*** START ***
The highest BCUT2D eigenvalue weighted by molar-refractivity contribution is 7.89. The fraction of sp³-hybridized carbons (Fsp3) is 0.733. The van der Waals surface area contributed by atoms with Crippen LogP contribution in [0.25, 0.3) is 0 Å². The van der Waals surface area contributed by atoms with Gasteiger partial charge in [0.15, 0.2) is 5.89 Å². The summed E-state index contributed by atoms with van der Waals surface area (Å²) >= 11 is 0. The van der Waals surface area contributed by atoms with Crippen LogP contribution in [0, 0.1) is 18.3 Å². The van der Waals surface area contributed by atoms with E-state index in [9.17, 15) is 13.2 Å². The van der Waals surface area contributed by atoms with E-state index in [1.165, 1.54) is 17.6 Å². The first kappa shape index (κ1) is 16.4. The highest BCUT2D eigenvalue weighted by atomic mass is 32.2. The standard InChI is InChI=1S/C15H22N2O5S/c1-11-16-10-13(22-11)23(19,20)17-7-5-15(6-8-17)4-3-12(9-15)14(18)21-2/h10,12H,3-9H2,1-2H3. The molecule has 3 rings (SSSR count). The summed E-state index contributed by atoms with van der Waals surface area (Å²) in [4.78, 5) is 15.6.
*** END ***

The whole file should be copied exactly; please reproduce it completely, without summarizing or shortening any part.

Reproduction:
The highest BCUT2D eigenvalue weighted by molar-refractivity contribution is 7.89. The fraction of sp³-hybridized carbons (Fsp3) is 0.733. The van der Waals surface area contributed by atoms with Crippen LogP contribution in [0.25, 0.3) is 0 Å². The van der Waals surface area contributed by atoms with Gasteiger partial charge in [0.15, 0.2) is 5.89 Å². The summed E-state index contributed by atoms with van der Waals surface area (Å²) >= 11 is 0. The van der Waals surface area contributed by atoms with Crippen LogP contribution in [0, 0.1) is 18.3 Å². The van der Waals surface area contributed by atoms with E-state index in [9.17, 15) is 13.2 Å². The van der Waals surface area contributed by atoms with E-state index in [1.165, 1.54) is 17.6 Å². The first kappa shape index (κ1) is 16.4. The highest BCUT2D eigenvalue weighted by atomic mass is 32.2. The standard InChI is InChI=1S/C15H22N2O5S/c1-11-16-10-13(22-11)23(19,20)17-7-5-15(6-8-17)4-3-12(9-15)14(18)21-2/h10,12H,3-9H2,1-2H3. The molecule has 3 rings (SSSR count). The summed E-state index contributed by atoms with van der Waals surface area (Å²) in [4.78, 5) is 15.6.